Matt Rhule was at Elizabeth High School recruiting Phillip Walker and Jahad Thomas when he got a phone call from Romond Deloatch.
Deloatch’s mother, Wanda, was sick. She was dying of cancer. Just months earlier, Rhule had watched his wife, Julie, lose her mother to a different form of the same disease.
Rhule called Wanda, who he’d grown close with while recruiting Romond two years prior. She had Rhule make her a promise: Take care of her youngest son, the baby of the family, and make sure he gets his degree.
Wanda passed away soon after. For Deloatch, then 18 and in his second semester of college, it was a difficult time.
“She pretty much got me here to Temple,” Deloatch said. “That was the main thing, coming out here at a young age and losing your mom at a young age, that’s kind of hard. That’s kind of like my career had a downfall, but I knew coach Rhule was like, ‘I promised your mom that I’m going to make sure your son graduates.’”
Over the next four years, Rhule was hard on Deloatch. “Why aren’t you doing this? Why aren’t you doing that?” Rhule would often say when he didn’t like something the young wide receiver was doing.
Rhule punished Deloatch when he was late to practice. He’d threaten suspension, in an effort to keep Deloatch on the right path toward fulfilling Wanda’s wish.
“I was really kind of a disciplinarian,” Rhule said. “And I always justified it in my mind like, ‘Well I promised her he would get his degree.’”
Deloatch said while his mother isn’t with him physically, she’s stayed with him spiritually throughout his career. His Instagram account handle, @_mommasboy11, is a tribute to her.
Four years after Wanda passed away, Deloatch got his degree in criminal justice in May, making good on his mother’s wish.
“It’s probably been one of the more gratifying things in my career because I fulfilled a promise to his mom,” Rhule said. “But really he did.”
With promises met, Rhule has taken a different approach to coaching Deloatch this season.
Every morning the two eat breakfast at 7:30 a.m. and go over the daily practice schedule. They’ll sit and talk for about half an hour.
“This year, you know, he and I had a moment where, like, we just said, ‘Let’s try something different,’ and like, I just really got to see him and he got to see me,” Rhule said. “We’ve always had kind of a close relationship because we went through all that together right. Now, it’s like he’s like my peer.”
“We had a rough up-and-down,” Deloatch added. “But now we’re getting back on that page and me and coach Rhule have that good chemistry. And I’m proud to play for him.”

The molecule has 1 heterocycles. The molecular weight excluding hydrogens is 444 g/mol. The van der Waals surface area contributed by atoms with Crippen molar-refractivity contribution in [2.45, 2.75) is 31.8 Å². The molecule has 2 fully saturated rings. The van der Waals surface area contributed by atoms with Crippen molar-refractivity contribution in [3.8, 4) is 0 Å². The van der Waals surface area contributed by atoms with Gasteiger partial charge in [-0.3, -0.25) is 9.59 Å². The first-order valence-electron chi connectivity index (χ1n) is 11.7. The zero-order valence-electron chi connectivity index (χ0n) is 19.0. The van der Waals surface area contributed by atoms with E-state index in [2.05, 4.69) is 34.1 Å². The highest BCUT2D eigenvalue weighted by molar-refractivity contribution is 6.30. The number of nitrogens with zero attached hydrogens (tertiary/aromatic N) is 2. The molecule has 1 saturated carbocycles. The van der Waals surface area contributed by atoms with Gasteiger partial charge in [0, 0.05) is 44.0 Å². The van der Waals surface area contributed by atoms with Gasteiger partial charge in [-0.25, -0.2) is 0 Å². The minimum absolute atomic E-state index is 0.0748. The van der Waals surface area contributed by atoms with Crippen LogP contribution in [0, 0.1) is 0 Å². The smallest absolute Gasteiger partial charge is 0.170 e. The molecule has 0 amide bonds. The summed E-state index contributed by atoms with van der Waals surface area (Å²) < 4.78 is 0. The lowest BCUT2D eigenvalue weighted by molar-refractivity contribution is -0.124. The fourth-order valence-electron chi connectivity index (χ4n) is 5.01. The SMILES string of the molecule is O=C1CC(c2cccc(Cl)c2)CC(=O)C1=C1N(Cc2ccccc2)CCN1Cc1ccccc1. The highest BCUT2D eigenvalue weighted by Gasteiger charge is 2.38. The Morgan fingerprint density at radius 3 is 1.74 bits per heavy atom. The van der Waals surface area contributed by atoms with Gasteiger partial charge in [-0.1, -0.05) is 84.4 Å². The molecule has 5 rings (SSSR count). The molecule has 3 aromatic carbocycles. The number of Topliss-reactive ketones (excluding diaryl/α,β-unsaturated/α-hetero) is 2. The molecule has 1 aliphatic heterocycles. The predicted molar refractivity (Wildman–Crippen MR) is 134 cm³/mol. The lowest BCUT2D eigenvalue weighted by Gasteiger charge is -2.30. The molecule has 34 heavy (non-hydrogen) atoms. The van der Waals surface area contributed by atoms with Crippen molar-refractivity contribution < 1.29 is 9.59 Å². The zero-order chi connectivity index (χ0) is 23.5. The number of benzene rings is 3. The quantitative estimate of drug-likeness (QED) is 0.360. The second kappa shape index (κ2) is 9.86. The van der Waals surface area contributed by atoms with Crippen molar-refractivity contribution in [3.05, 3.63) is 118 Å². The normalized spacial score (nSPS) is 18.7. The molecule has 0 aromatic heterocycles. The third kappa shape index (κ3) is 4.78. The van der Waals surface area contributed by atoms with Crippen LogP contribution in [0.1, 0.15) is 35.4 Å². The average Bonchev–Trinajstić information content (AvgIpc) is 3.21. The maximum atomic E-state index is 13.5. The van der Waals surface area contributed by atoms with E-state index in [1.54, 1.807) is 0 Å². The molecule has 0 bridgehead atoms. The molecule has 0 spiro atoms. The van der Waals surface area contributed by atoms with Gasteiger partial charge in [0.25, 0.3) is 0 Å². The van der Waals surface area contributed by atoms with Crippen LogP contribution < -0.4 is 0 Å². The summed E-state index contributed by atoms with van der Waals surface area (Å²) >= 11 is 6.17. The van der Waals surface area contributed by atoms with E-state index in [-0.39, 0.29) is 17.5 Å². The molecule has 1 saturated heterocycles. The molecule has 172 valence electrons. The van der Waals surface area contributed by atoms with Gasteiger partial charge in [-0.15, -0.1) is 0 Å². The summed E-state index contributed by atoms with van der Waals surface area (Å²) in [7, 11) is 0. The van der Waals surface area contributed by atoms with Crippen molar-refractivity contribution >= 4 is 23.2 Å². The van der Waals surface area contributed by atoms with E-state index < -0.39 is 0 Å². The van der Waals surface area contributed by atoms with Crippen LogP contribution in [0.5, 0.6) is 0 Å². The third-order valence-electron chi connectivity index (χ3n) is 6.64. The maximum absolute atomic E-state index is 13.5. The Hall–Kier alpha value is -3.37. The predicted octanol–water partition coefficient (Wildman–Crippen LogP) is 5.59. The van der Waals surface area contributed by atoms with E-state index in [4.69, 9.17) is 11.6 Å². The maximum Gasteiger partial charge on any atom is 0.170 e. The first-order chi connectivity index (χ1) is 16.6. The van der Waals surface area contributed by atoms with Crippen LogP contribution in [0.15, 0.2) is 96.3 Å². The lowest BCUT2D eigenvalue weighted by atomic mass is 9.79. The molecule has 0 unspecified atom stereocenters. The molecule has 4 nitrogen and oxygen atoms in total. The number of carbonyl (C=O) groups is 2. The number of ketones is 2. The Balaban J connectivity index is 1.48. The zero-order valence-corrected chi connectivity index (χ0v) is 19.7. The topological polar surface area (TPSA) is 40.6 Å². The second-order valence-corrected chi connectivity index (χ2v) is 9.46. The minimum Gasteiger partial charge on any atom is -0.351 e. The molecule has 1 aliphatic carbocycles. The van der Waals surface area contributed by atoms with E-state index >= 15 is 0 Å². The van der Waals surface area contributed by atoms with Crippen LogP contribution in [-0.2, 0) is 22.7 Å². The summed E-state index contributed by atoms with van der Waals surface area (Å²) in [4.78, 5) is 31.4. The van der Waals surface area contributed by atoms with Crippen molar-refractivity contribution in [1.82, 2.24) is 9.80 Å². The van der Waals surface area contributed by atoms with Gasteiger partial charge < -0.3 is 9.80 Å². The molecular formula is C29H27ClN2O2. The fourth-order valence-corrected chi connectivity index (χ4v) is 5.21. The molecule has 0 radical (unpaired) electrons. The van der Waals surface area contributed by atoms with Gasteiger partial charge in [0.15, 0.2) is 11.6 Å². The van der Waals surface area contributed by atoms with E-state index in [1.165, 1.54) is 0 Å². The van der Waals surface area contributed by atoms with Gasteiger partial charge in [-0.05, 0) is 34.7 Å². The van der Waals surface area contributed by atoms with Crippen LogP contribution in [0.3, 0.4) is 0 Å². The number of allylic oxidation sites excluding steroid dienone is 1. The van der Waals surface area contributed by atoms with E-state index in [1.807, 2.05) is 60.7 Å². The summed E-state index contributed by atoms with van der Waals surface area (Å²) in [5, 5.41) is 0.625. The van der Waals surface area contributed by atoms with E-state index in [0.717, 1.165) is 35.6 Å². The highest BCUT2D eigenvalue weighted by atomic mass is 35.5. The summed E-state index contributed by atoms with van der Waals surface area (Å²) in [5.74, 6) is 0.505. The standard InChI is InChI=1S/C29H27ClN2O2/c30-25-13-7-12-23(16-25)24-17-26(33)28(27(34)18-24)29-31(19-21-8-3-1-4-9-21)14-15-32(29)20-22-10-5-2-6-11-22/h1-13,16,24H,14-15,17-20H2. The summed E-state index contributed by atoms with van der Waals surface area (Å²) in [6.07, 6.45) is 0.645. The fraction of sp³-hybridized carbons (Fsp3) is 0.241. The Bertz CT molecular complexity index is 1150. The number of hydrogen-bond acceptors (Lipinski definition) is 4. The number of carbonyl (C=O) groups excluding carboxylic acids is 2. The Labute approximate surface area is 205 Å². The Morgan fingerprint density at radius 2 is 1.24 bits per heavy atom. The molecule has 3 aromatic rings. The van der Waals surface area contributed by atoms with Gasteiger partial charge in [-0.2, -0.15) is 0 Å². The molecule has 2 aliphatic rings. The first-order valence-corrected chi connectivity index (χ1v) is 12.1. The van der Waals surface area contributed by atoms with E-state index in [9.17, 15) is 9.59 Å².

Deloatch has blossomed into a two-way contributor this season. Playing primarily at wide receiver throughout his career, Deloatch was used mostly in goal line passing situations last year.
In the spring, Rhule called Deloatch into his office and asked if he might want to play defensive end.
It wasn’t a new idea. Deloatch had been flipped to the defensive line as a sophomore when he showed up late to practice. It was supposed to be a punishment, but he ended up playing well at the position. However, Deloatch rejected a permanent position switch.
“I was young-minded,” Deloatch said. “I had dreams to play receiver in the NFL, and I was like, ‘That’s what I’m going to do.’”
When Rhule brought up the idea again this spring, Deloatch’s response was different. Heading into his final season, goals of winning an American Athletic Conference championship had taken precedence over his NFL dreams.
“Coach was like, ‘If you want to play at the next level, you might want to think about something else,’” Deloatch said. “I was like, ‘OK.’ I just thought about, I just want to help my team out, and it wasn’t just about me.”
Deloatch added some weight before the season to prepare for defensive end. He weighed 214 pounds last season and is listed at 245 pounds on this year’s roster. The added weight also turned him from a receiver to a tight end.
Through eight games he has 212 yards receiving — more than any other season in his career.
On third and long, he comes in on defense to rush the quarterback. Even though his role is limited to specific moments in the game, he has four sacks.
“Romond has a natural ability to kind of rush the passer,” Rhule said. “It’s not just, ‘Oh he’s fast,’ or ‘Oh, he’s this.’”
“When I was in New York we had Jason Pierre-Paul who could kind of naturally get guys off balance with his length and speed,” Rhule added. “And Ro’s got that same sort of movement that really kind of affects offensive tackles.”
Owen McCue can be reached at firstname.lastname@example.org or on Twitter @Owen_McCue.